“He’s a hard-working guy, he’s been here and he wants to remain here, and our economy relies on him,” Hoffman-LeBlanc said. “It doesn’t matter on which side of the fence you fall with regard to the undocumented worker issue – whether they should be here or not – our economy relies on them.”

She added that building a posh resort area on the backs of immigrant labor, then shunting them off to the ER if they’re hurt, carries societal costs far beyond the added tax burden shouldered by indigent care.

“If we’re developing the valley at the cost of human life, then doesn’t it make this all kind of a sham?” she said. “To build a place where people come to relax and escape the stress of their daily lives when in fact the creation of that environment is causing such misery and economic difficulty on the health care system?”

This is the first in a series of stories looking at workers' compensation abuses in the Colorado construction industry.



Comment on article  5 Comments on "Vail Valley construction boom comes with high cost; contractors ducking comp for injured workers "


Mike — August 8, 2008

Well this report is rich. A foreigner come to the U.S. is given the privilege to work here (green card). What does he do with it?
1. Operates as a contractor and hires illegal aliens.
2. Does not pay Workman's Comp. Ins.
3. More than likely is not paying taxes.
4. His workers are driving around with no drivers license or auto Ins.
5. His workers are likely getting food stamps.
6. The local hospitals are picking up the tab for work related injuries. (higher taxes to cover this)
7. The local hospitals are picking up the tab for non work related medical care. (higher Ins. premiums to cover this))
8. The builder is laughing all the way to the bank.

You people are stupid and deserved to be raped.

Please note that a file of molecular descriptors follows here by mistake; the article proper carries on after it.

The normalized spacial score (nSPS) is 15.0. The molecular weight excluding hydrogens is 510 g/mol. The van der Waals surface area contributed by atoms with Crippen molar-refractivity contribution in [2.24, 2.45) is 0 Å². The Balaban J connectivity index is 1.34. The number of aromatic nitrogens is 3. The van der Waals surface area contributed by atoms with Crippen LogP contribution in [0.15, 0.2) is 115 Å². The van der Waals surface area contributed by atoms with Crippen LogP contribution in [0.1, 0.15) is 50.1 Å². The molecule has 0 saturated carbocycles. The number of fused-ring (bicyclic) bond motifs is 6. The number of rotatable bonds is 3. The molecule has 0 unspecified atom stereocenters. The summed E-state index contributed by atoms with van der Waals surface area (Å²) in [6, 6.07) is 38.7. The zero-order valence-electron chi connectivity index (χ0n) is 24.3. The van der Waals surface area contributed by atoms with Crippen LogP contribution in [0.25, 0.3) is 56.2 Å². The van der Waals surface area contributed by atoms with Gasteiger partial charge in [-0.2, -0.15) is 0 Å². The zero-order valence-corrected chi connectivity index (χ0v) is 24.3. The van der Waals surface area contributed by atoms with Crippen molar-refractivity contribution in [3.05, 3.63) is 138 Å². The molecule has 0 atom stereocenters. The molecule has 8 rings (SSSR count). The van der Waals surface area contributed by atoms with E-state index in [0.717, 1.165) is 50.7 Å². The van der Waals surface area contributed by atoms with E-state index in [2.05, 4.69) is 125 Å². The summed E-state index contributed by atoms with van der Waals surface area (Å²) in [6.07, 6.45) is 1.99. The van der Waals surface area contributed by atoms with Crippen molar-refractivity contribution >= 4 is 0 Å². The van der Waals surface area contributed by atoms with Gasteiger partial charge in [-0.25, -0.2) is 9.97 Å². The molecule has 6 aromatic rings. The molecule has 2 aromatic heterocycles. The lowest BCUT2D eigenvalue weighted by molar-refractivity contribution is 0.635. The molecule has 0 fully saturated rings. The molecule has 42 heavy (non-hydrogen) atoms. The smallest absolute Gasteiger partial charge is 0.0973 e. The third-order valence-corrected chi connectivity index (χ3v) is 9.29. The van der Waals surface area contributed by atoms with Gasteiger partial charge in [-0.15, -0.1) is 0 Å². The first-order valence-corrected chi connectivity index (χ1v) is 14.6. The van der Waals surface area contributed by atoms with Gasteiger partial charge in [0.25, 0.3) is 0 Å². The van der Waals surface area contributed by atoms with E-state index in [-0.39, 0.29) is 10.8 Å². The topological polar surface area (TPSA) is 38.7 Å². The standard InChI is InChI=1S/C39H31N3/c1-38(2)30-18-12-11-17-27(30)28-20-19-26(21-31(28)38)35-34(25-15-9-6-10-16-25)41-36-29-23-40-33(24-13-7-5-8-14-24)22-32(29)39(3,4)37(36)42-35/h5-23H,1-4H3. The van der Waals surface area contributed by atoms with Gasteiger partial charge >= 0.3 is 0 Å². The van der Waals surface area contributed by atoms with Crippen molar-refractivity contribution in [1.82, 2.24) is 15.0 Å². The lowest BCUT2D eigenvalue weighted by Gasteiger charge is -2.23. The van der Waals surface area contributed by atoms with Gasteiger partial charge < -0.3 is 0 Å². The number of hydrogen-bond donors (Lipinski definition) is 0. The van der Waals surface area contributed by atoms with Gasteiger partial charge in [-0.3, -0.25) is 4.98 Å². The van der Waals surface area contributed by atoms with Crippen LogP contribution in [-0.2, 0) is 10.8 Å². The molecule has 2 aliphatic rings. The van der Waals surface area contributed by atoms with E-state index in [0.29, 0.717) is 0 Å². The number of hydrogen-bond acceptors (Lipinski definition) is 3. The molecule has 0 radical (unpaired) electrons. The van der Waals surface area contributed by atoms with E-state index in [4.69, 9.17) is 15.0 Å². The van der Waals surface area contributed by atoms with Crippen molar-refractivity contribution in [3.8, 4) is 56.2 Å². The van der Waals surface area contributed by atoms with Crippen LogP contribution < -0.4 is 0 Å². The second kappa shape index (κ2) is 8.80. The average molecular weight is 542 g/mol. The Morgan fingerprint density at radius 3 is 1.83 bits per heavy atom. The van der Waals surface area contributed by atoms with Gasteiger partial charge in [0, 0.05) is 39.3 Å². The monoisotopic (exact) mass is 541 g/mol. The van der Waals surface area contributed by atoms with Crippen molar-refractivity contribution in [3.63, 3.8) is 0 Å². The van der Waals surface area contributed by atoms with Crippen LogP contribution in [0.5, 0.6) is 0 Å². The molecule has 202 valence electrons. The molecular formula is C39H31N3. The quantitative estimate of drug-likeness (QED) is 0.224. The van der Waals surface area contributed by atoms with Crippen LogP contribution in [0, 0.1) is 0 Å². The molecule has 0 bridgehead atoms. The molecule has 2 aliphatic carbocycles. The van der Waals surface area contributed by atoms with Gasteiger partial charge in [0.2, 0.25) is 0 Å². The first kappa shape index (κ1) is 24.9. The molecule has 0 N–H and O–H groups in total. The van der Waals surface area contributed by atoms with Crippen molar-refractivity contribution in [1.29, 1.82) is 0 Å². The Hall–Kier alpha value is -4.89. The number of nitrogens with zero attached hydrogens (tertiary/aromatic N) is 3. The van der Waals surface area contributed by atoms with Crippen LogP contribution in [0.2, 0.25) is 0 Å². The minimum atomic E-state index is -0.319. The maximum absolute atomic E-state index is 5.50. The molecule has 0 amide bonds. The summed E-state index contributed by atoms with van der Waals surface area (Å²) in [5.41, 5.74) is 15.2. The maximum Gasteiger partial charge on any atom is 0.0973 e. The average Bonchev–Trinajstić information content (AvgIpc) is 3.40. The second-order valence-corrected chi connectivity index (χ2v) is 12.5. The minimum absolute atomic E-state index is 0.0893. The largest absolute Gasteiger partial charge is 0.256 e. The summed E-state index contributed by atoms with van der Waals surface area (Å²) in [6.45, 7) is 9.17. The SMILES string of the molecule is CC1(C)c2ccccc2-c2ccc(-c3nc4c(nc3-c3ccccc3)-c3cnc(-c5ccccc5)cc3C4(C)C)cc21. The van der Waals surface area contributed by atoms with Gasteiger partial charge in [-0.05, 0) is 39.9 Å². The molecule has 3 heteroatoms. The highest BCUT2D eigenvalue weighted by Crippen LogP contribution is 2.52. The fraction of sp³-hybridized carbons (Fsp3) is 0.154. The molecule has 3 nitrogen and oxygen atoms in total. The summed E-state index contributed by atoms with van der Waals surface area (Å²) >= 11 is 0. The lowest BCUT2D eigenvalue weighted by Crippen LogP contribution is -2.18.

Sam — August 8, 2008

In addition to Mike's comments, the contractors are not reporting the injuries to OSHA; why would they when they don't understand, or care to understand, due process. How and why does this continue...payoffs to regulators???


Gail Owens — August 8, 2008

Hi Gail,

Interesting article about the use of immigrants in the housing and building construction field in Colorado. Gail


Robert Hill — August 8, 2008

Years ago I worked as a workers' compensation claims adjuster and had a death claim involving a day-laborer who fell through the roof of a warehouse, 25 feet to a concrete floor. He could have been helped by a well-respected trauma center nearby, but his boss unbelievably did not call an ambulence. Instead he drove the dying man 45 minutes to another trauma center, far from the worksite. Bleeding from the ears, his last words were, "please take me to my family."

No one wants to pay more than they have to for anything, so costs get "externalized," as the economists say. Hummer drivers and nicotine adicts externalize the cost of their smoke. In this case, the fair cost associated with the risk of the work is being externalized and borne by others. Mike's comments reflect a lack of reflection. As a society we want to have our cake and to eat it, too. We complain when it suits us. Let's be honest: we're all hypocrits.


Hugo — August 8, 2008

What article are you reading? Are you uninformed of the law or just plain ignorant? The general contractor is responsible for all work under him, including monitoring all of the sub contractors. Ignorance is not an excuse for an abuse of the rules, policy, laws and regulations in the Workers Compensation Insurance field and/or that of the local, state and federal construction laws and regulations.

Are you ignorant or just racist? From your well thought out response, it appears the later.

I currently work for a workers comp firm, and from the information provided' in the article, it appears that criminal as well as civil penalties should be applied to the General contractor and the Subs. As for your comments that local hospitals are picking up the tab for work related injuries. (Higher taxes to cover this). This goes back to the general contractor and the subcontractor who should be taken to court to recoup the cost of work related injury. The cost for the work related injury should be covered under the workers comp insurance required of ALL employers, General contractor and subs.

Regarding your comment about the local hospitals picking up the tab for non-work related medical care. (higher Ins. premiums to cover this) What evidence do you have of this? And how does this relate to the article? This definitely tells me a whole lot about your character.

The builder is laughing all the way to the bank. So is everyone about you, after reading your ignorant laced diatribe.